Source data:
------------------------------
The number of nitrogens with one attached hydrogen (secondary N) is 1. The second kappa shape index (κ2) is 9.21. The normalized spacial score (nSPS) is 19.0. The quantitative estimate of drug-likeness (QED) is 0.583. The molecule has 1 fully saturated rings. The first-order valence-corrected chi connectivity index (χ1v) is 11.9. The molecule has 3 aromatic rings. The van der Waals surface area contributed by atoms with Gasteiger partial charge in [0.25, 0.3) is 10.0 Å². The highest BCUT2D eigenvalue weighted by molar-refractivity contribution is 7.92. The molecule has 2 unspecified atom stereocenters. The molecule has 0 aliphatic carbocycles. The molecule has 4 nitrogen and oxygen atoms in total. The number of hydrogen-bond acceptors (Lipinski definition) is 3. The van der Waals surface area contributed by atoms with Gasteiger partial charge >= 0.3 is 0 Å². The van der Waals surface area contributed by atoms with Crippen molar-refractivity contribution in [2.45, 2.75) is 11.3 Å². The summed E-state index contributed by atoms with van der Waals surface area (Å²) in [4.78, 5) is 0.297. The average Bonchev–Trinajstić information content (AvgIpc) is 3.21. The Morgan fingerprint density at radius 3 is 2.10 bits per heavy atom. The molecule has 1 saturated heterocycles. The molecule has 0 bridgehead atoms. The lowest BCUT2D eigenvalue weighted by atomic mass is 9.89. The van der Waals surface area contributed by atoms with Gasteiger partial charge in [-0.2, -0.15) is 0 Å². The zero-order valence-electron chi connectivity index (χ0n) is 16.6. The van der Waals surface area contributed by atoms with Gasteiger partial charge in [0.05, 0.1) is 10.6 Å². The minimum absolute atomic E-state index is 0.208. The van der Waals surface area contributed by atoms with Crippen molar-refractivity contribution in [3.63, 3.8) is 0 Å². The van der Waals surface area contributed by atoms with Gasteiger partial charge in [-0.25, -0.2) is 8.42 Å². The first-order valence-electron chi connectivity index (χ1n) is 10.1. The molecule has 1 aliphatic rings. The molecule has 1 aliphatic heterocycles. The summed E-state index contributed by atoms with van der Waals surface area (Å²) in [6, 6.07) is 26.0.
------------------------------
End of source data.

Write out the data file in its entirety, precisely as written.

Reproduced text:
The number of nitrogens with one attached hydrogen (secondary N) is 1. The second kappa shape index (κ2) is 9.21. The normalized spacial score (nSPS) is 19.0. The quantitative estimate of drug-likeness (QED) is 0.583. The molecule has 1 fully saturated rings. The first-order valence-corrected chi connectivity index (χ1v) is 11.9. The molecule has 3 aromatic rings. The van der Waals surface area contributed by atoms with Gasteiger partial charge in [0.25, 0.3) is 10.0 Å². The highest BCUT2D eigenvalue weighted by molar-refractivity contribution is 7.92. The molecule has 2 unspecified atom stereocenters. The molecule has 0 aliphatic carbocycles. The molecule has 4 nitrogen and oxygen atoms in total. The number of hydrogen-bond acceptors (Lipinski definition) is 3. The van der Waals surface area contributed by atoms with Gasteiger partial charge >= 0.3 is 0 Å². The van der Waals surface area contributed by atoms with Crippen molar-refractivity contribution in [2.45, 2.75) is 11.3 Å². The summed E-state index contributed by atoms with van der Waals surface area (Å²) in [4.78, 5) is 0.297. The average Bonchev–Trinajstić information content (AvgIpc) is 3.21. The Morgan fingerprint density at radius 3 is 2.10 bits per heavy atom. The molecule has 1 saturated heterocycles. The molecule has 0 bridgehead atoms. The lowest BCUT2D eigenvalue weighted by atomic mass is 9.89. The van der Waals surface area contributed by atoms with Gasteiger partial charge in [-0.2, -0.15) is 0 Å². The zero-order valence-electron chi connectivity index (χ0n) is 16.6. The van der Waals surface area contributed by atoms with Gasteiger partial charge in [0.05, 0.1) is 10.6 Å². The minimum absolute atomic E-state index is 0.208. The van der Waals surface area contributed by atoms with Crippen molar-refractivity contribution in [3.63, 3.8) is 0 Å². The van der Waals surface area contributed by atoms with Gasteiger partial charge in [-0.25, -0.2) is 8.42 Å². The first-order valence-electron chi connectivity index (χ1n) is 10.1. The molecule has 1 aliphatic rings. The molecule has 1 aliphatic heterocycles. The summed E-state index contributed by atoms with van der Waals surface area (Å²) in [6, 6.07) is 26.0.